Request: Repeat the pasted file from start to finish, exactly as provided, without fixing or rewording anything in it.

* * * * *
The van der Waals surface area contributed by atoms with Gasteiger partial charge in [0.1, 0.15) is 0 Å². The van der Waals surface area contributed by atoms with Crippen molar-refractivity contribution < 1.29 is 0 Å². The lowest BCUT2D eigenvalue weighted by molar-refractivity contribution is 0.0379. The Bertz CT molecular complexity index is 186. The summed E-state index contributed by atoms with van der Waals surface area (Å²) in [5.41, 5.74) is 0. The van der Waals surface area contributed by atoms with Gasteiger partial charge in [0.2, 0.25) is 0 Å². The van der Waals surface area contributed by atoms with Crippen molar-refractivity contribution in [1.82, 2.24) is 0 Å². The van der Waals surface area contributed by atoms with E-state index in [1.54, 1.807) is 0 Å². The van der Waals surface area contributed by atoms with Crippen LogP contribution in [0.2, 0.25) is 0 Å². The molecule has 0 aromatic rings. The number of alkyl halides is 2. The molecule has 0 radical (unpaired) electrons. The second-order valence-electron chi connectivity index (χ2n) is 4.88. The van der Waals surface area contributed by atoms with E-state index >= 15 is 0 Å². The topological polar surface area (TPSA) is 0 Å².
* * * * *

The van der Waals surface area contributed by atoms with Gasteiger partial charge in [0.1, 0.15) is 0 Å². The van der Waals surface area contributed by atoms with Crippen molar-refractivity contribution < 1.29 is 0 Å². The lowest BCUT2D eigenvalue weighted by molar-refractivity contribution is 0.0379. The Bertz CT molecular complexity index is 186. The summed E-state index contributed by atoms with van der Waals surface area (Å²) in [5.41, 5.74) is 0. The van der Waals surface area contributed by atoms with Gasteiger partial charge in [0.2, 0.25) is 0 Å². The van der Waals surface area contributed by atoms with Crippen molar-refractivity contribution in [1.82, 2.24) is 0 Å². The van der Waals surface area contributed by atoms with E-state index in [1.54, 1.807) is 0 Å². The van der Waals surface area contributed by atoms with Crippen LogP contribution in [0.2, 0.25) is 0 Å². The molecule has 0 aromatic rings. The number of alkyl halides is 2. The molecule has 0 radical (unpaired) electrons. The second-order valence-electron chi connectivity index (χ2n) is 4.88. The van der Waals surface area contributed by atoms with E-state index >= 15 is 0 Å². The topological polar surface area (TPSA) is 0 Å².